Does Washing Your Hands Raise Risk of IBD?

By Pat Anson, Editor

Many of us were taught as children to always wash our hands before leaving the bathroom and before meals. But that basic sanitary practice may be contributing to an increase in inflammatory bowel diseases (IBD) such as Crohn’s disease and ulcerative colitis, according to a new study published in the journal Science.

Researchers at New York University’s Langone Medical Center tested the so-called “hygiene hypothesis” – the theory that some intestinal parasites and bacteria are beneficial because they help balance the immune system and reduce IBD rates. Sanitary practices have sharply reduced gut worm infections in developed nations, which now have some of the highest rates of Crohn’s disease and ulcerative colitis.

“Our findings are among the first to link parasites and bacteria to the origin of IBD, supporting the hygiene hypothesis,” says parasitologist P’ng Loke, PhD, an associate professor at NYU Langone.

“The prevalence of IBD is much less in regions of the world which have heavy worm infection. In fact, I got interested in the question of how worms can be beneficial when I was contacted by an individual who had deliberately infected himself with worms to treat his symptoms of IBD and was able to put his disease into remission.”

Loke and his colleagues found that laboratory mice infected with intestinal worms experienced a thousand-fold decrease in Bacteroides — a type of bacteria linked to people with higher risk of IBD. At the same time, the number of Clostridia, a bacterium known to counter inflammation, increased tenfold in the mice.

 RESEARCHERS P'ng Loke and Ken Cadwell, NYU Langone Medical Center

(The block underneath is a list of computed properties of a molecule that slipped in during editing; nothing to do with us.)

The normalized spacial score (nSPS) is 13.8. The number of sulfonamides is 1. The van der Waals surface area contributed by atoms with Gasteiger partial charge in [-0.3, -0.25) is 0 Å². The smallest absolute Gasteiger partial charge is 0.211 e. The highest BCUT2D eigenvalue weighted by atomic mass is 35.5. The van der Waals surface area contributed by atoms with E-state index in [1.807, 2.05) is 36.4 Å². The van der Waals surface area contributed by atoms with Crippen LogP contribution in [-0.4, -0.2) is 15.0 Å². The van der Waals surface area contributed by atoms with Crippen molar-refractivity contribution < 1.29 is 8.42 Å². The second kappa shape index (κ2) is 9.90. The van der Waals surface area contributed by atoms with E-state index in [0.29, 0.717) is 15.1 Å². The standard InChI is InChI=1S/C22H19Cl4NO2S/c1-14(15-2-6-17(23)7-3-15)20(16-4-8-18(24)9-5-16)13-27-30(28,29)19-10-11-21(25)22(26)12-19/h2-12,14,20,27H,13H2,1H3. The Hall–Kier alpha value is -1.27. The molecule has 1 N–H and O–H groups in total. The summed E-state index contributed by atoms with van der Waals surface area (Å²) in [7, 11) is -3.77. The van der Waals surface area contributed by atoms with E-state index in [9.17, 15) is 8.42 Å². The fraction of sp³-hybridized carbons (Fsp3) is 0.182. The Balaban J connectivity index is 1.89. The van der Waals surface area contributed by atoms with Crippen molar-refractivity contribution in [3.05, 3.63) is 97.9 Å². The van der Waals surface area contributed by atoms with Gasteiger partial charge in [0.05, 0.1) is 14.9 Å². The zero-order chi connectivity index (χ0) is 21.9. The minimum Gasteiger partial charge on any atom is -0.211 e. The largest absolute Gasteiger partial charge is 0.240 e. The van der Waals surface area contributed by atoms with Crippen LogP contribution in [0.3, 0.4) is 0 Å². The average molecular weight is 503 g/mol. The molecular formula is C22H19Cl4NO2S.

RESEARCHERS P'ng Loke and Ken Cadwell, NYU Langone Medical Center

Researchers believe the immune response to the worms triggers the growth of Clostridia, which then either outcompete Bacteroides for nutrients or release toxins that are harmful to them.

In a second phase of the study, researchers gave mice an infusion of Clostridia – without the use of parasites – and found that it reduced the presence of Bacteroides.

“That gives us a lot of hope in terms of IBD therapy because maybe we don’t need to give people parasitic worms, which can be harmful and cause disease, and instead target the harmful bacteria by replacing them with healthy bacteria,” says microbiologist Ken Cadwell, PhD, an assistant professor at NYU Langone and the Skirball Institute of Biomolecular Medicine. “Our study could change how scientists and physicians think about treating IBD.”

Researchers say the hygiene hypothesis may also apply to other autoimmune diseases, including multiple sclerosis, rheumatoid arthritis, and type 1 diabetes, in which processes meant to attack foreign invaders instead become oversensitive and trigger an immune response to the body’s own cells.

IBD is a chronic or recurring immune response and a painful inflammation of the gastrointestinal tract. Inflammation affects the entire digestive tract in Crohn’s disease, but only the large intestine in ulcerative colitis.

According to the Crohn's and Colitis Foundation of America, IBD affects about 1.6 million Americans and tends to run in families. Caucasians are more likely than other ethnic groups to have IBD. The diseases are especially prevalent in Jews of European descent (Ashkenazi Jews). African Americans and Hispanics in the United States are also increasingly affected.